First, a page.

This “lesser (but still damning) fact that the man is gay” is your own invention. It is neither stated nor implied anywhere in the text of the editorial. It will certainly be considered damning elsewhere, but it is nowhere to be found in the piece you placed here.

  • Rob Rodger

    Saying that something is “less than an issue” implies it is an issue, merely less of one than something else. If the editorial had said, “is not an issue” that would imply his homosexuality wasn’t an issue at all. I think it’s very straight forward.

  • Miss Authoritiva

    Slightly off-target, but what the heck. What I have enjoyed most about the McGreevy, uh, situation, is that he called a press conference and let it rip. No weeks or months of annoying and distracting media whore-mongering. No endless is he or isn’t he, did he or didn’t he. It’s been delightful. That press conference was the media equivalent of Claude Rains blowing his brains out in the Senate cloakroom in “Mr. Smith Goes to Washington.” Mercifully quick.

  • Richard

    What I don’t understand — or don’t choose to understand — is how this example of cronyism is any different from the current system of appointing FEDERAL CABINET MEMBERS. When Bush nominates Porter Goss (who admits that he’s **completely** unqualified for any sort of intelligence position) for Director of the CIA, where’s the outrage over the “misappropriation of public funds”?!
    The federal agency and department heads (not to mention ambassadors — and no one ever mentions ambassadors…unless they’re gay, like James Hormell) have almost always been appointed not based on their stellar qualities and decades of expenience running HHS of HUD, for example, but based on their political connections, and what political favors they can bring to the administration.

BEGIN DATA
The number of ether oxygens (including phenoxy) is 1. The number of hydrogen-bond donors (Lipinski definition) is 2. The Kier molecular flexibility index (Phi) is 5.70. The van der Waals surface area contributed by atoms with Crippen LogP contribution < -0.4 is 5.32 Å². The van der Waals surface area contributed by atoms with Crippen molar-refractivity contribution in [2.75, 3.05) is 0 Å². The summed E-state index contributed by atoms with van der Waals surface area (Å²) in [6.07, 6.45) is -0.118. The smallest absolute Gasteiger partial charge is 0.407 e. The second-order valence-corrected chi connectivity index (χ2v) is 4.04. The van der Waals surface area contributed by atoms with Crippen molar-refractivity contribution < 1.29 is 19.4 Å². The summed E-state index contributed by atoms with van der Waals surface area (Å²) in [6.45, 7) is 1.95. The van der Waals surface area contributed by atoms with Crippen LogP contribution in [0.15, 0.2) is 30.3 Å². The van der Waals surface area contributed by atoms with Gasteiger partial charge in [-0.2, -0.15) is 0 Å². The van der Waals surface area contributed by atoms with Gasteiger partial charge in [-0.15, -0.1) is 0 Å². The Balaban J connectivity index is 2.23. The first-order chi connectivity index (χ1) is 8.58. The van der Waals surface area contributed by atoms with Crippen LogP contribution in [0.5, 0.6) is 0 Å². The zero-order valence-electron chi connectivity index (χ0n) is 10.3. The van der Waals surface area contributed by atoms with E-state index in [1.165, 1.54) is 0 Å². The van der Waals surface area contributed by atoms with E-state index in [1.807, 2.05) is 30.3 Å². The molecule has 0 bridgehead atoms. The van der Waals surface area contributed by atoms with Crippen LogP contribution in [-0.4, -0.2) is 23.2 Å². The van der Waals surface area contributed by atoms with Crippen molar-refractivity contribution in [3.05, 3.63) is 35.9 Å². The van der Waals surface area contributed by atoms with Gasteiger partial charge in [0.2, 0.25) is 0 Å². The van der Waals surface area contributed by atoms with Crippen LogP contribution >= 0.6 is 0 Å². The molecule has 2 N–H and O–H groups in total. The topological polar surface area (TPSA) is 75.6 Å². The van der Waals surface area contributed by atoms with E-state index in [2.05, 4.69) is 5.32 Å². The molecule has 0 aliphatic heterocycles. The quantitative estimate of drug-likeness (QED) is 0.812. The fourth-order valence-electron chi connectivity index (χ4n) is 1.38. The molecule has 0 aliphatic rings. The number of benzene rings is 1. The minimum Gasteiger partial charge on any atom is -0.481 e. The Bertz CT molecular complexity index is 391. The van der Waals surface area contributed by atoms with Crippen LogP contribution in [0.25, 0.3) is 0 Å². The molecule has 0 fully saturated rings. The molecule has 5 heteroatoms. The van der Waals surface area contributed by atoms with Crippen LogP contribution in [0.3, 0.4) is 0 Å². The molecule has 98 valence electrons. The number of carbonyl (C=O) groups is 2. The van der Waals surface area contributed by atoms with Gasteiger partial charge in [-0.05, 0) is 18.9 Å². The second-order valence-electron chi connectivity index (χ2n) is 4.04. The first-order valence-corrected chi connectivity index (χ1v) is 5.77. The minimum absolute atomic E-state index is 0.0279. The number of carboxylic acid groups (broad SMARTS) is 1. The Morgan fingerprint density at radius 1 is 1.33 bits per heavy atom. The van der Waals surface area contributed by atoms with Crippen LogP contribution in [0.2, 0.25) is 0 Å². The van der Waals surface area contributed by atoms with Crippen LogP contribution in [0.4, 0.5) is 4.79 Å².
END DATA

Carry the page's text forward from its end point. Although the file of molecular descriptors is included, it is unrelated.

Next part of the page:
If someone can construct an argument that explains how this is any different from appointing someone with sexual connections, who will reciprocate with sexual favors…I’m all ears.
    No, there is no homophobia going on here.

  • none

    Richard-there’s plenty of outrage about all of that, and the Republican cronyism is no different from McGreevey’s. It may well be even worse–I would certainly be unable to praise much of anything in the Bush administration and its appalling Cabinet appointments. Both kinds deserve outrage, and MrGreevey’s corruption deserves no special singling out for more nor less outrage. Cheney, Ashcroft, and Rumsfeld are obviously far more dangerous (at least I think they are) than Cipel, but they are not “inexperienced” in the same sense.
    What I said was that the Delaware editorial is not homophobic–because it is NOT.
    Just because I hate it that a Democrat has been revealed as having appointed his lover or high-rolling “rough trade” (if that is what Cipel is) to a Homeland Security post, at a time when it can only make bloodthirsty Republicans salivate–doesn’t mean I can’t tell the difference between an editorial which is not homophobic and in no way promotes hatred of gays; and a report in the same paper about juvenile delinquent gay-bashers who do hate homosexuals–and obviously wanted to beat one up.
    There is homophobia everywhere. People who want to do something about homophobia should have no trouble finding the innumerable places where it so obviously rears its ugly head, much more effective than insisting it is in imperfectly written but obviously innocuous editorials like the one posted here. To say that such editorials promote the naked hate that is there for all the world to see in the article about the delinquents does not serve anyone well. If you want to fight a war against something unjust, know who your enemy is.
    Otherwise, it just comes across as paranoid and hysterical; or just whinging.